The announcement precedes the official Awards Ceremony to be held at ACMI in Melbourne on Friday 4 December, will hosted by award-winning performer Richard Higgins.
The 2009 competition attracted 172 entries created by nearly 500 students nationwide.
Entries represented every state and territory - from Red Hill in the ACT to Rose Bay in NSW; Caboolture in QLD to Caulfield in VIC; Marryatville in SA to Mandurah WA; Darwin NT to Launceston TAS - Australian school students have been learning what it means to be cyber safe and stretching their creativity in the process.
Contestants ranged from Grade 1 right through to Year 12. Entries from primary and secondary schools were split with 47 per cent of entries coming from primary students and the remaining 53 per cent from secondary students.
The 2009 competition was judged by a panel of industry experts, including representatives from ACMI, ACMA, the Australian Children's Television Foundation (ACTF), Royal Melbourne Institute of Technology (RMIT) and independent games developer, Tantalus Media.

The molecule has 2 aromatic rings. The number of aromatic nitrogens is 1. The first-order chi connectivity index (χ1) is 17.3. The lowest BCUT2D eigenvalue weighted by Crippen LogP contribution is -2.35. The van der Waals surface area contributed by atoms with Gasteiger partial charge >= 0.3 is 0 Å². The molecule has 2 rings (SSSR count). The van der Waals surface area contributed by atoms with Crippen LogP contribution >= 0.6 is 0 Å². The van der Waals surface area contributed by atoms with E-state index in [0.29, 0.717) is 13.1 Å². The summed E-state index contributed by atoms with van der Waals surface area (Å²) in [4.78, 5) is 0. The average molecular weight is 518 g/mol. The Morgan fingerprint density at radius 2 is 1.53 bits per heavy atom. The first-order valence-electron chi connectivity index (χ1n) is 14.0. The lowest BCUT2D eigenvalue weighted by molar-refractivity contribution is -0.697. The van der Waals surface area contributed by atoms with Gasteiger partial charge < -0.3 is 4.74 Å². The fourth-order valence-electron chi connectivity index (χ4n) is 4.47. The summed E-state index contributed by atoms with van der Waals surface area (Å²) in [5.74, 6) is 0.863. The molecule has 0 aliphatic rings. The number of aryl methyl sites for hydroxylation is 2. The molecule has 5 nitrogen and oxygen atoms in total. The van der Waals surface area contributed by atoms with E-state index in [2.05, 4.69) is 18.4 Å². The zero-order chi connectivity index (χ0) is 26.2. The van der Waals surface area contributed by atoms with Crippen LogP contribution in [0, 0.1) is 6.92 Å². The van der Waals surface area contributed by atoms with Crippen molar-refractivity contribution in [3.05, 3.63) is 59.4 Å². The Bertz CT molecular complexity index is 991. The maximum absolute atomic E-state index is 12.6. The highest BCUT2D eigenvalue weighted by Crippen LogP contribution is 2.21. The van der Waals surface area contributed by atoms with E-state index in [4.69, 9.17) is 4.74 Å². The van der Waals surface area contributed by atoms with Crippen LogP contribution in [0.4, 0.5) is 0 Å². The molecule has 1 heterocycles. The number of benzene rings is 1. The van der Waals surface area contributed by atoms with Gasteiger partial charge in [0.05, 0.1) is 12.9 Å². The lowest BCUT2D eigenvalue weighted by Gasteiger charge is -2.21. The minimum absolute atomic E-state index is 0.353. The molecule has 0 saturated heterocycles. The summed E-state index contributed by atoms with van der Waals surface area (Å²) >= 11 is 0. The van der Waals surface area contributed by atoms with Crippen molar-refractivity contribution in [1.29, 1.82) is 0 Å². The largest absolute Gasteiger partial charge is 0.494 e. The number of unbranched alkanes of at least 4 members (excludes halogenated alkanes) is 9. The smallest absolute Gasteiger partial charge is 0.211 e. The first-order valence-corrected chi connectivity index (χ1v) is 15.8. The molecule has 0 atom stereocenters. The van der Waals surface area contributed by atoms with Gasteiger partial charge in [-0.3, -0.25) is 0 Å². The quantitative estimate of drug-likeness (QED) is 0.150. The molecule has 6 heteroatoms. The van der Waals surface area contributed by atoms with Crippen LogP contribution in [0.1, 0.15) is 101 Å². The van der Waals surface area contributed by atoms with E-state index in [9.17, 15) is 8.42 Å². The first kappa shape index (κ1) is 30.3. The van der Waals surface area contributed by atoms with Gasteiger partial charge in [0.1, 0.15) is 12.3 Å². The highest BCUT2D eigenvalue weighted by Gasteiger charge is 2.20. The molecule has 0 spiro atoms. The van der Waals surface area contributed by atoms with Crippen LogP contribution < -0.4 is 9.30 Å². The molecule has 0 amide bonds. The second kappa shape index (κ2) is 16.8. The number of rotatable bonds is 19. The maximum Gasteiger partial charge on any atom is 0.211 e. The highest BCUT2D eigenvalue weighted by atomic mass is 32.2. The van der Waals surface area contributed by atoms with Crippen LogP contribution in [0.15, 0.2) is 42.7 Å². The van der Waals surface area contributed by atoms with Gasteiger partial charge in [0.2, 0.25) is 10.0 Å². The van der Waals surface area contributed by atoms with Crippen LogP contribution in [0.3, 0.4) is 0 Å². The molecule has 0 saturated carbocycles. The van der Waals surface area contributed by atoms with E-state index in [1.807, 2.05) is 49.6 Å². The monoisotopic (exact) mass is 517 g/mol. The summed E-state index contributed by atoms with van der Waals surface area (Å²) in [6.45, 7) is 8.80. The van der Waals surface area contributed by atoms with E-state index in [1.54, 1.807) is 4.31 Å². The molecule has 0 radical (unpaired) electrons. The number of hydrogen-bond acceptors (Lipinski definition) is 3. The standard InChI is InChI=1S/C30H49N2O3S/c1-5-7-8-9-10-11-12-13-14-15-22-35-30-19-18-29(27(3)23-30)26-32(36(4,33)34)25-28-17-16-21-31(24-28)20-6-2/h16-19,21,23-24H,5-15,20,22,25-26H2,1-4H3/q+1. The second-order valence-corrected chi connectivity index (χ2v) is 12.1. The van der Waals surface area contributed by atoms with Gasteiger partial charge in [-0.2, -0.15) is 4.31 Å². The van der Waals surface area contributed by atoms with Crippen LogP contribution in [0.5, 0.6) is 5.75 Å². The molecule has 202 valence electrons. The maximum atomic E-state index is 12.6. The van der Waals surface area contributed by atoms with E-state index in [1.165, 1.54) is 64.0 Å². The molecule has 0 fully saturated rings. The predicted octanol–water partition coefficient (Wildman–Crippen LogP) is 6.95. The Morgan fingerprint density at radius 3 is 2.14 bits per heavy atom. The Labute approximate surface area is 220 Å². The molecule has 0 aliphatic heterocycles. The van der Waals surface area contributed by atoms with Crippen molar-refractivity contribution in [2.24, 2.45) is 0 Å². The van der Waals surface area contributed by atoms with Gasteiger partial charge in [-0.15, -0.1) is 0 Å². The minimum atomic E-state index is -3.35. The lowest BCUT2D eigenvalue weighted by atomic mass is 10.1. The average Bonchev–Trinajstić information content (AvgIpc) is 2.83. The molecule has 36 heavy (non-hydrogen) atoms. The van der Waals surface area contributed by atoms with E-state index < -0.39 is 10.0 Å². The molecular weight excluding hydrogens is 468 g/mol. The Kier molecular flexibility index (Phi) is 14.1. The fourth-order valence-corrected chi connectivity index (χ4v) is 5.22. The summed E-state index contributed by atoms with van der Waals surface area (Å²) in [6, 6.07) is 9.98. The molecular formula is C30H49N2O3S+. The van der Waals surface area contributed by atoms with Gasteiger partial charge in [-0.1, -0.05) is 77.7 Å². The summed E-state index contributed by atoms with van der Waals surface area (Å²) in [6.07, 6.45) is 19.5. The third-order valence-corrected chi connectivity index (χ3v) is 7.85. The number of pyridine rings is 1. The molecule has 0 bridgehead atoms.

Overall, the judges have been impressed with the standard of entries.
"It has been fantastic to see the high standard of submissions and the ways in which the students used the theme of Cyber Safety," Kim said.
Category winners each receive a trophy and a DVD prize pack courtesy of Madman Entertainment. The primary and secondary school with the most finalist entries each win a prize and a perpetual trophy will be awarded to the school with the most number of finalist entries overall.
In addition, winners' work will be shown on the ACMI website and accessible via the Australian Mediatheque's video-on-demand viewing system, accessible to all ACMI visitors.
Designed to encourage imagination and inventiveness in Australia's primary and secondary school-aged students, Screen It fosters a new generation of young film makers and gamers.
To find out more on the winners and on the competition, please visit www.acmi.net.au/screenit
Teachers interested in being involved in 2010 should contact ACMI's Screen Education unit: firstname.lastname@example.org
[direct phone] 61 3 8663 2415 [fax] 61 3 8663 2498 [mobile] 0434 603 654